The battle of the fairies and the pixies

I have been researching folklore and archaeology for about thirteen or so years. It’s becoming a little more mainstream now, but when I started I was known as “the girl that talks about fairies”…. I grant you, this isn’t the worst thing I could have been known for but it was, and still has been, a slight millstone around my neck. This is in greater parts down the fact that some people think I actually believe in fairies, or that I want to be one. As such, when discussing my research I spend a good part of my time explaining what I’m NOT talking about (the cutesy flower fairy image of the Tinkerbell variety). I also make it clear that fairies and pixies aren’t the same, and that there are real differences in where they occur in the landscape.

One of my favourite stories to recall is the battle of the fairies and pixies on the Devon/Somerset border. I discovered the story while writing my PhD a number of years ago, but I still love it.

Basically it goes like this:

There was a time when the fairies who dwelt in Somerset and the lands to the east of the River Parrett wanted to cross the border and enter Devon to settle and extend their territory. However, the Devonian pixies, who already lived there, refused them entry. Soon war began between the two beings, and it violently and terribly raged across the landscape.

The final battle was fought on the Somerset side of the Blackdown Hills, a range of steep valleys and ridges that straddle the Devon/Somerset border well known to be the dwelling of pixies, spunkies, and ghosts of the Monmouth Men (a story for another time…). It is said that the precise spot is at the village Buckland Saint Mary that lies some 9 miles south of  the county town of Taunton and near to the modern A303. During this final confrontation the fairy host were defeated and driven away back into Somerset and Dorset, and some further afield across the water into Ireland. They were never to return to Devon, or try and conquer the lands again.

The wonderful Mrs Bray tells us that the king of the fairies was none other than Oberon, and it was during this battle “his majesty received a wound in the leg which proved incurable; none of the herbs in his dominions have hitherto had the least beneficial effects, though his principal secretary and attendant, Puck, has been in search of one of a healing nature ever since” (Bray, A. E. 1853, A Peep at the Pixies, or Legends of the West 11–12).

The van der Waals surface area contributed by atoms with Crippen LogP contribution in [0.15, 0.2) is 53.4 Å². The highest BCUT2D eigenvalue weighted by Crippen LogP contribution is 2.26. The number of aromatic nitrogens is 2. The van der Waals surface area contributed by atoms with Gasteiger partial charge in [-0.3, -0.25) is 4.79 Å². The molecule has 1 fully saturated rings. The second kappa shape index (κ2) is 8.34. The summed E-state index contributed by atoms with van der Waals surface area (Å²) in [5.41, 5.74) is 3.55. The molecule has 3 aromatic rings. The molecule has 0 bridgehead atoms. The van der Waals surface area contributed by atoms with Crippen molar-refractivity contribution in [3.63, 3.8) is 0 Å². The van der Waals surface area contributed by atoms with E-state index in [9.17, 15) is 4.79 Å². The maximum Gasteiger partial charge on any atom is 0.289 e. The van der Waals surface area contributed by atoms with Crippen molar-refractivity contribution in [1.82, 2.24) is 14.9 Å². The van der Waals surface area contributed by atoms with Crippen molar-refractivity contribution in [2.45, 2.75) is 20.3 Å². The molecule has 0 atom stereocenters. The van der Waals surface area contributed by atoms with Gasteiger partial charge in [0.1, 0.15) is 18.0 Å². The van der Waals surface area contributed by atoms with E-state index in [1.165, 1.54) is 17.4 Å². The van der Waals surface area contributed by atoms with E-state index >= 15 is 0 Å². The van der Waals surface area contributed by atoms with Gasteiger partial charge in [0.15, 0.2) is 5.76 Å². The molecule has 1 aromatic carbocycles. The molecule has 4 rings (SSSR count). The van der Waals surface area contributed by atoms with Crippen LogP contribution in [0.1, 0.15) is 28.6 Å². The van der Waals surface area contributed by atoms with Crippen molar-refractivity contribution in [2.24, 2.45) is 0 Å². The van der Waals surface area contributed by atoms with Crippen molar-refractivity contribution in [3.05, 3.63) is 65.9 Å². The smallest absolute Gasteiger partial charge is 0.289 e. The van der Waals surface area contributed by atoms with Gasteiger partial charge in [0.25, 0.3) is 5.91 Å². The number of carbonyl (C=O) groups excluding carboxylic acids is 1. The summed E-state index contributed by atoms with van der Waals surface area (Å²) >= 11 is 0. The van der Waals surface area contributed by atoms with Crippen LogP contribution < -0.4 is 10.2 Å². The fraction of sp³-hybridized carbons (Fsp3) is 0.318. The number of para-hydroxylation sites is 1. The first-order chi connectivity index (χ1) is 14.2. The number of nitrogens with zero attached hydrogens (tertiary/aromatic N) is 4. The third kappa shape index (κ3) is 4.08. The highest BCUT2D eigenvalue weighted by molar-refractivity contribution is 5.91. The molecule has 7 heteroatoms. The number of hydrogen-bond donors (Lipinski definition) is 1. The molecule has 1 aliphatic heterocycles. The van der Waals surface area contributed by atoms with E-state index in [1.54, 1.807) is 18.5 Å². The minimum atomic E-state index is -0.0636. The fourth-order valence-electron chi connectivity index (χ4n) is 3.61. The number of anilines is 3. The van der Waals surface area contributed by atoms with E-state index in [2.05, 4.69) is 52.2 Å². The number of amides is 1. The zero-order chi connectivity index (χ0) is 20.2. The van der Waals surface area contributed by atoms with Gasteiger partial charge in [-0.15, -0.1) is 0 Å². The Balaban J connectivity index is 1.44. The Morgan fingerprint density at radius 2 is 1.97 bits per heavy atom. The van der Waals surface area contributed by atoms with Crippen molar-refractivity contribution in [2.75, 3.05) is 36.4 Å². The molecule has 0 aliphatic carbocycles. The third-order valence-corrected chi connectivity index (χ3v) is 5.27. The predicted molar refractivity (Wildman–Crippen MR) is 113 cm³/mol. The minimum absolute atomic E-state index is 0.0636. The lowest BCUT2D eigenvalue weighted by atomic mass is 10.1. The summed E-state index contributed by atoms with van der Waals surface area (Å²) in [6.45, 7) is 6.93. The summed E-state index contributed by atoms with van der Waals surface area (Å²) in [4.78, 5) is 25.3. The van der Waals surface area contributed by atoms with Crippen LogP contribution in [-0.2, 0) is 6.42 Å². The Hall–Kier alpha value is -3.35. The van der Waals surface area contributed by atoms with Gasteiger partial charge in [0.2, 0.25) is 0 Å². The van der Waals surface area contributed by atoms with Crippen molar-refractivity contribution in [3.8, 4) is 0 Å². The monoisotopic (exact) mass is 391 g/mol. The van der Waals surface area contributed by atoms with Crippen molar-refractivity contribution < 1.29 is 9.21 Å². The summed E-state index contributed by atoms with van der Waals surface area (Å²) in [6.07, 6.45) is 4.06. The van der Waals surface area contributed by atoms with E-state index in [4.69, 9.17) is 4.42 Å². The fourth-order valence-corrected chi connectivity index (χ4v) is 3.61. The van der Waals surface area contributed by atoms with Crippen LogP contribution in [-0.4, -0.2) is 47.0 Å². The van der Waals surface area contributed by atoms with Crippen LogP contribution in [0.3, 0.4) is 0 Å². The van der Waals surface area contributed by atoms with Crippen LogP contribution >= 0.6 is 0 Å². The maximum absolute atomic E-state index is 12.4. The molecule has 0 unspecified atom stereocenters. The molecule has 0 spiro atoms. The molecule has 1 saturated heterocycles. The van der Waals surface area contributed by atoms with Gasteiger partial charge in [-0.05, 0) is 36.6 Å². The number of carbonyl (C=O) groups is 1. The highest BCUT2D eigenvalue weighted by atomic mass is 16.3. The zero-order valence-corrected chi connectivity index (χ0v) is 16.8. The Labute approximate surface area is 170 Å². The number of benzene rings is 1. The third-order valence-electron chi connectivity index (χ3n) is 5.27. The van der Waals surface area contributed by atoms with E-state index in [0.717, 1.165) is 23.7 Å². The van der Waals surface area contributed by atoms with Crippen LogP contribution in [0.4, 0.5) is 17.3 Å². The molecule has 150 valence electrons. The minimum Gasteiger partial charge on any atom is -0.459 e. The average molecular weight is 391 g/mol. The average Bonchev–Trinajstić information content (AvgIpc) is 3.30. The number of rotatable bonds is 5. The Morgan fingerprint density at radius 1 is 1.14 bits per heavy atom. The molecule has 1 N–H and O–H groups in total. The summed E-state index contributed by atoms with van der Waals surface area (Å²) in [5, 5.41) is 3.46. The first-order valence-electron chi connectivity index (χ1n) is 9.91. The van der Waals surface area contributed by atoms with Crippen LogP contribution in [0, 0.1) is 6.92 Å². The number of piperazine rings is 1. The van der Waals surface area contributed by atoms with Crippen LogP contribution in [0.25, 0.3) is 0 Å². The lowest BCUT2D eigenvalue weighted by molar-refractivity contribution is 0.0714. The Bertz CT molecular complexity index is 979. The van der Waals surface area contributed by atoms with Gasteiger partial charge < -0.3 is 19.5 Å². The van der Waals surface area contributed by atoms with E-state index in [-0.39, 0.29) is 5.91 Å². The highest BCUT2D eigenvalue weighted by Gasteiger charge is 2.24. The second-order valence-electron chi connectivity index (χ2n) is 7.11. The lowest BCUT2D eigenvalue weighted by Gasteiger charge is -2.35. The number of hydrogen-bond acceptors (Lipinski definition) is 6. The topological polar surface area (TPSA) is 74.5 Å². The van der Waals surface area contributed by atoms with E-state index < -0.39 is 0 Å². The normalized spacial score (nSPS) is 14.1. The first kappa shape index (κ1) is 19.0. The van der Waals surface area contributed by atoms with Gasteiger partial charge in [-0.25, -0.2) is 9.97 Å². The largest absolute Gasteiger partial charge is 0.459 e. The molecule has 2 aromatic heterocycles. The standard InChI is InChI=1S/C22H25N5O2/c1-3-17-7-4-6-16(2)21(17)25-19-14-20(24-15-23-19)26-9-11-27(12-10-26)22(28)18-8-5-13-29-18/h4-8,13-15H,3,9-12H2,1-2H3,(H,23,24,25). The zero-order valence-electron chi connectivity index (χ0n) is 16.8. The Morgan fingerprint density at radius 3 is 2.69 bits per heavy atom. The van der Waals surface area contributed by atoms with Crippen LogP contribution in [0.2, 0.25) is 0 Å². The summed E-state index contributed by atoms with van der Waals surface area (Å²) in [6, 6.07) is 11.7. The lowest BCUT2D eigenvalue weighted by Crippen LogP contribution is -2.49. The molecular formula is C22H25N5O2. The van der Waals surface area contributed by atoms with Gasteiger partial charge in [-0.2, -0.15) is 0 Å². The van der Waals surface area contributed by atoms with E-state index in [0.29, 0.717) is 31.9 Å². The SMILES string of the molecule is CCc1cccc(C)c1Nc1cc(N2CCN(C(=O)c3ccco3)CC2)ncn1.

So that is why there are only Pixies in Devon 🙂

by HABLOT K. BROWNE

by HABLOT K. BROWNE

 

 

 

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5 thoughts on “The battle of the fairies and the pixies

  1. Ian says:

    Have you ever come across The Good People: New Fairylore Essays, ed. by Peter Narvez (Univ of Kentucky Press 1991)? A diverse and compelling collection.

  2. […] When I was researching the Blackdown Hills (see here if you’re interested!) I came across lots of stories and folklore related to the area, such as my last posting. […]

  3. Anna says:

    Do you have any more information or sources on pixies? I am trying to do some research on the varieties of magical folk that tended to be found living alongside humans in the older myths but keep running into big modern roadblocks. If it’s not disneyfied dwarves or tolkienized elves it’s people just making up whatever they think sounds good with /no/ regard for history.

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